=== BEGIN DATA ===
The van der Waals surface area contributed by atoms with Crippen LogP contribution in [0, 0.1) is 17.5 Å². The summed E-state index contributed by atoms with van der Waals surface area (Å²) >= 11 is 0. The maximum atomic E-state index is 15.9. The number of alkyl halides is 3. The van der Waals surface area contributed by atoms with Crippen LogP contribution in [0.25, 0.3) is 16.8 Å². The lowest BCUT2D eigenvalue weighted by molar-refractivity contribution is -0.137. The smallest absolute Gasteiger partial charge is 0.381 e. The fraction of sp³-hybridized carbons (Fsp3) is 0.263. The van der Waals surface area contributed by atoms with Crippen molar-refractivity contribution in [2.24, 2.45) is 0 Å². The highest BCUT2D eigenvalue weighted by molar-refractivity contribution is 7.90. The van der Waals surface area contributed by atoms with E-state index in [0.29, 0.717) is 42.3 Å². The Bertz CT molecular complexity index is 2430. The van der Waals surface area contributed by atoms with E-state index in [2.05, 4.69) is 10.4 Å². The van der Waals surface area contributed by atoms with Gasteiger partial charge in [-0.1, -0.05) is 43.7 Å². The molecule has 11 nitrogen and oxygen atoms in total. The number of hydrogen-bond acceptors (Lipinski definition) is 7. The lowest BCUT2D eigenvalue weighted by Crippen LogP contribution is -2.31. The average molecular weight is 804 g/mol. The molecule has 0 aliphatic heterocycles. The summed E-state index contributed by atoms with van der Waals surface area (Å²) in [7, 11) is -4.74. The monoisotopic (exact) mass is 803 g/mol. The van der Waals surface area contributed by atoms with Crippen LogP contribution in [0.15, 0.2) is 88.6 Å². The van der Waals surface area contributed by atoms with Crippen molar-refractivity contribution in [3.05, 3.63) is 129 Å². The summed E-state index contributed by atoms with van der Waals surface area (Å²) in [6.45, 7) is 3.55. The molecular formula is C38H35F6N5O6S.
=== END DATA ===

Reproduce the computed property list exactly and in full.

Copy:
The van der Waals surface area contributed by atoms with Crippen LogP contribution in [0, 0.1) is 17.5 Å². The summed E-state index contributed by atoms with van der Waals surface area (Å²) >= 11 is 0. The maximum atomic E-state index is 15.9. The number of alkyl halides is 3. The van der Waals surface area contributed by atoms with Crippen LogP contribution in [0.25, 0.3) is 16.8 Å². The lowest BCUT2D eigenvalue weighted by molar-refractivity contribution is -0.137. The smallest absolute Gasteiger partial charge is 0.381 e. The fraction of sp³-hybridized carbons (Fsp3) is 0.263. The van der Waals surface area contributed by atoms with Crippen molar-refractivity contribution in [2.24, 2.45) is 0 Å². The highest BCUT2D eigenvalue weighted by molar-refractivity contribution is 7.90. The van der Waals surface area contributed by atoms with E-state index in [0.29, 0.717) is 42.3 Å². The Bertz CT molecular complexity index is 2430. The van der Waals surface area contributed by atoms with E-state index in [2.05, 4.69) is 10.4 Å². The van der Waals surface area contributed by atoms with Gasteiger partial charge in [-0.1, -0.05) is 43.7 Å². The molecule has 11 nitrogen and oxygen atoms in total. The number of hydrogen-bond acceptors (Lipinski definition) is 7. The lowest BCUT2D eigenvalue weighted by Crippen LogP contribution is -2.31. The average molecular weight is 804 g/mol. The molecule has 0 aliphatic heterocycles. The summed E-state index contributed by atoms with van der Waals surface area (Å²) in [7, 11) is -4.74. The monoisotopic (exact) mass is 803 g/mol. The van der Waals surface area contributed by atoms with Crippen LogP contribution in [0.15, 0.2) is 88.6 Å². The van der Waals surface area contributed by atoms with Crippen molar-refractivity contribution in [3.05, 3.63) is 129 Å². The summed E-state index contributed by atoms with van der Waals surface area (Å²) in [6.45, 7) is 3.55. The molecular formula is C38H35F6N5O6S.